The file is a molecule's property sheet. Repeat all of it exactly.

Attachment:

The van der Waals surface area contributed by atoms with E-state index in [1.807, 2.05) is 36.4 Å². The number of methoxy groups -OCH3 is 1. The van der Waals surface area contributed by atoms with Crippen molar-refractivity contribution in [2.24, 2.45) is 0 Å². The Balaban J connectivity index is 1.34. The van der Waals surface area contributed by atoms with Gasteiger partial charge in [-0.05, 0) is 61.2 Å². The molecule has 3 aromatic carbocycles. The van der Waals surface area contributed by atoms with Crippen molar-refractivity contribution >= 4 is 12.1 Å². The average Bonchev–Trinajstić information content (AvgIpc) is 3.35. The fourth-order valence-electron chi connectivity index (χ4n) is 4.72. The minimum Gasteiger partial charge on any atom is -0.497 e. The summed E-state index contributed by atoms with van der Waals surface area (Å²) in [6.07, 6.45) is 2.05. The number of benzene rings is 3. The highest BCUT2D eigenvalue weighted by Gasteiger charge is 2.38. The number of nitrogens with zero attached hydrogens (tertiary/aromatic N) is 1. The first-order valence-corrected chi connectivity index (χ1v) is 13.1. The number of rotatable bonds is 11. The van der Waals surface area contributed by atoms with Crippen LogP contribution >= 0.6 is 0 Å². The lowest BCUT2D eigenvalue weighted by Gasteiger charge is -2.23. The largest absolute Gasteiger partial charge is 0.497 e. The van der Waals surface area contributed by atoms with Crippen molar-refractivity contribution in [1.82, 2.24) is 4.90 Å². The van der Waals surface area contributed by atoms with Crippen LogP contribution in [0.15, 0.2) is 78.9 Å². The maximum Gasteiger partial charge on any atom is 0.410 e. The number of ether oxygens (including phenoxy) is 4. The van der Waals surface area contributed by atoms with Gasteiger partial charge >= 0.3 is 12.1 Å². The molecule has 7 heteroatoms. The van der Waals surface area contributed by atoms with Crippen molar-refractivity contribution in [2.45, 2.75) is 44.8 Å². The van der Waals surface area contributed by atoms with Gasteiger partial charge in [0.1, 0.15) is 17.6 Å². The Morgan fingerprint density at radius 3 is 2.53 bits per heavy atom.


The van der Waals surface area contributed by atoms with E-state index in [1.807, 2.05) is 36.4 Å². The number of methoxy groups -OCH3 is 1. The van der Waals surface area contributed by atoms with Crippen molar-refractivity contribution in [2.24, 2.45) is 0 Å². The Balaban J connectivity index is 1.34. The van der Waals surface area contributed by atoms with Gasteiger partial charge in [-0.05, 0) is 61.2 Å². The molecule has 3 aromatic carbocycles. The van der Waals surface area contributed by atoms with Crippen molar-refractivity contribution >= 4 is 12.1 Å². The average Bonchev–Trinajstić information content (AvgIpc) is 3.35. The fourth-order valence-electron chi connectivity index (χ4n) is 4.72. The minimum Gasteiger partial charge on any atom is -0.497 e. The summed E-state index contributed by atoms with van der Waals surface area (Å²) in [6.07, 6.45) is 2.05. The number of benzene rings is 3. The highest BCUT2D eigenvalue weighted by Gasteiger charge is 2.38. The number of nitrogens with zero attached hydrogens (tertiary/aromatic N) is 1. The first-order valence-corrected chi connectivity index (χ1v) is 13.1. The number of rotatable bonds is 11. The van der Waals surface area contributed by atoms with Crippen LogP contribution >= 0.6 is 0 Å². The lowest BCUT2D eigenvalue weighted by Gasteiger charge is -2.23. The largest absolute Gasteiger partial charge is 0.497 e. The van der Waals surface area contributed by atoms with Crippen molar-refractivity contribution in [1.82, 2.24) is 4.90 Å². The van der Waals surface area contributed by atoms with Crippen LogP contribution in [0.15, 0.2) is 78.9 Å². The maximum Gasteiger partial charge on any atom is 0.410 e. The number of ether oxygens (including phenoxy) is 4. The van der Waals surface area contributed by atoms with Gasteiger partial charge >= 0.3 is 12.1 Å². The molecule has 7 heteroatoms. The van der Waals surface area contributed by atoms with Crippen molar-refractivity contribution in [2.45, 2.75) is 44.8 Å². The van der Waals surface area contributed by atoms with Gasteiger partial charge in [0.1, 0.15) is 17.6 Å². The Morgan fingerprint density at radius 3 is 2.53 bits per heavy atom.